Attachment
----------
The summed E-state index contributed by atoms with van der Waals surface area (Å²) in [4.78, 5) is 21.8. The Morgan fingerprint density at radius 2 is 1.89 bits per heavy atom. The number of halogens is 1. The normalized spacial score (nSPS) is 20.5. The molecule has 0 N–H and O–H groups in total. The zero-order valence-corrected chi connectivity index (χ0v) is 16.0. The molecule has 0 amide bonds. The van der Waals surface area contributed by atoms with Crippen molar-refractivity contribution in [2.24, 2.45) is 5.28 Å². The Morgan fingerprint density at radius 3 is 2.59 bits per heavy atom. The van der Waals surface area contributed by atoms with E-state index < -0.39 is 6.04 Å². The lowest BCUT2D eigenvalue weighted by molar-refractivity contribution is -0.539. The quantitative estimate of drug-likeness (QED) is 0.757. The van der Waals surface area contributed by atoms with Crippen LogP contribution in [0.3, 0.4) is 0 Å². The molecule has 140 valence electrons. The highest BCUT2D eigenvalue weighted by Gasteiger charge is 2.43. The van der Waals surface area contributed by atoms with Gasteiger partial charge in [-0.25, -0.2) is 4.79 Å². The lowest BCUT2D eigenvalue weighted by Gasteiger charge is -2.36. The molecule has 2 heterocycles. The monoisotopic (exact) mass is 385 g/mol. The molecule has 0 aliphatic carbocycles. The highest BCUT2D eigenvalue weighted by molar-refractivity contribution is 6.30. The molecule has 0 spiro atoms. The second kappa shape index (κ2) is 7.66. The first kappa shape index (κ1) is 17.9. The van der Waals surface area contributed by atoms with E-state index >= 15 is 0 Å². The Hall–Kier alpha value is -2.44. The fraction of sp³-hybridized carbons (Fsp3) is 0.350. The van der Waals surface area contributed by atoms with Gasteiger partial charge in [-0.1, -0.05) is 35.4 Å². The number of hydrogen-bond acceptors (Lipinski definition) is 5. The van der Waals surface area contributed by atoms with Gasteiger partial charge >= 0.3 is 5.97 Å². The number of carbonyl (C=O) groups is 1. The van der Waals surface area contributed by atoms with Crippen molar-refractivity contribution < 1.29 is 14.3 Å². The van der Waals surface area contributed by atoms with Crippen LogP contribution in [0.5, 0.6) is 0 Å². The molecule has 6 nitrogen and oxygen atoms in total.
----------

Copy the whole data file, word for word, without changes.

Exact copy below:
The summed E-state index contributed by atoms with van der Waals surface area (Å²) in [4.78, 5) is 21.8. The Morgan fingerprint density at radius 2 is 1.89 bits per heavy atom. The number of halogens is 1. The normalized spacial score (nSPS) is 20.5. The molecule has 0 N–H and O–H groups in total. The zero-order valence-corrected chi connectivity index (χ0v) is 16.0. The molecule has 0 amide bonds. The van der Waals surface area contributed by atoms with Crippen molar-refractivity contribution in [2.24, 2.45) is 5.28 Å². The Morgan fingerprint density at radius 3 is 2.59 bits per heavy atom. The van der Waals surface area contributed by atoms with E-state index < -0.39 is 6.04 Å². The lowest BCUT2D eigenvalue weighted by molar-refractivity contribution is -0.539. The quantitative estimate of drug-likeness (QED) is 0.757. The van der Waals surface area contributed by atoms with Crippen LogP contribution in [0.3, 0.4) is 0 Å². The molecule has 140 valence electrons. The highest BCUT2D eigenvalue weighted by Gasteiger charge is 2.43. The van der Waals surface area contributed by atoms with Gasteiger partial charge in [-0.25, -0.2) is 4.79 Å². The lowest BCUT2D eigenvalue weighted by Gasteiger charge is -2.36. The molecule has 2 heterocycles. The monoisotopic (exact) mass is 385 g/mol. The molecule has 0 aliphatic carbocycles. The highest BCUT2D eigenvalue weighted by molar-refractivity contribution is 6.30. The molecule has 0 spiro atoms. The second kappa shape index (κ2) is 7.66. The first kappa shape index (κ1) is 17.9. The van der Waals surface area contributed by atoms with E-state index >= 15 is 0 Å². The Hall–Kier alpha value is -2.44. The fraction of sp³-hybridized carbons (Fsp3) is 0.350. The van der Waals surface area contributed by atoms with Gasteiger partial charge in [-0.1, -0.05) is 35.4 Å². The number of hydrogen-bond acceptors (Lipinski definition) is 5. The van der Waals surface area contributed by atoms with Gasteiger partial charge >= 0.3 is 5.97 Å². The number of carbonyl (C=O) groups is 1. The van der Waals surface area contributed by atoms with Crippen molar-refractivity contribution < 1.29 is 14.3 Å². The van der Waals surface area contributed by atoms with Crippen LogP contribution in [0.5, 0.6) is 0 Å². The molecule has 6 nitrogen and oxygen atoms in total.